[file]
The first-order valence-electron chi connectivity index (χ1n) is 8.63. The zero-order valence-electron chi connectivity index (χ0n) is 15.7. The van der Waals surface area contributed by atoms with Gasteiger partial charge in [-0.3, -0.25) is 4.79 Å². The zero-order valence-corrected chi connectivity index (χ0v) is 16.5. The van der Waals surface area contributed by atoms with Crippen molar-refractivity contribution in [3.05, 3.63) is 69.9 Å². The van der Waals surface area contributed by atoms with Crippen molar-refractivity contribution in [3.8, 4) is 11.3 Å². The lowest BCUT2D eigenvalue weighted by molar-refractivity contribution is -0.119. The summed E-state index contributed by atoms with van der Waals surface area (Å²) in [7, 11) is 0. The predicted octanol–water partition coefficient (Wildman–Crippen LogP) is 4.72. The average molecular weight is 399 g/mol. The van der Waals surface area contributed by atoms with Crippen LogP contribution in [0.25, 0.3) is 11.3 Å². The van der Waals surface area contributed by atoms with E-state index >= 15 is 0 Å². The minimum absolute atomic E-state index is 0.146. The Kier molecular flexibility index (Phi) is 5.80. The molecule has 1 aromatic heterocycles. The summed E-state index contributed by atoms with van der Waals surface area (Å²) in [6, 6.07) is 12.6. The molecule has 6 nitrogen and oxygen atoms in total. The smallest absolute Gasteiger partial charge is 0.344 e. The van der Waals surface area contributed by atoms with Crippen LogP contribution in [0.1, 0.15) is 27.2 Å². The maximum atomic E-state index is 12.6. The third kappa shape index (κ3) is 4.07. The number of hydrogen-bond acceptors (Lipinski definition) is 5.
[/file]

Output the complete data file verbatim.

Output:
The first-order valence-electron chi connectivity index (χ1n) is 8.63. The zero-order valence-electron chi connectivity index (χ0n) is 15.7. The van der Waals surface area contributed by atoms with Gasteiger partial charge in [-0.3, -0.25) is 4.79 Å². The zero-order valence-corrected chi connectivity index (χ0v) is 16.5. The van der Waals surface area contributed by atoms with Crippen molar-refractivity contribution in [3.05, 3.63) is 69.9 Å². The van der Waals surface area contributed by atoms with Crippen molar-refractivity contribution in [3.8, 4) is 11.3 Å². The lowest BCUT2D eigenvalue weighted by molar-refractivity contribution is -0.119. The summed E-state index contributed by atoms with van der Waals surface area (Å²) in [7, 11) is 0. The predicted octanol–water partition coefficient (Wildman–Crippen LogP) is 4.72. The average molecular weight is 399 g/mol. The van der Waals surface area contributed by atoms with Crippen LogP contribution in [0.25, 0.3) is 11.3 Å². The van der Waals surface area contributed by atoms with E-state index >= 15 is 0 Å². The minimum absolute atomic E-state index is 0.146. The Kier molecular flexibility index (Phi) is 5.80. The molecule has 1 aromatic heterocycles. The summed E-state index contributed by atoms with van der Waals surface area (Å²) in [6, 6.07) is 12.6. The molecule has 6 nitrogen and oxygen atoms in total. The smallest absolute Gasteiger partial charge is 0.344 e. The van der Waals surface area contributed by atoms with Crippen LogP contribution in [0.1, 0.15) is 27.2 Å². The maximum atomic E-state index is 12.6. The third kappa shape index (κ3) is 4.07. The number of hydrogen-bond acceptors (Lipinski definition) is 5.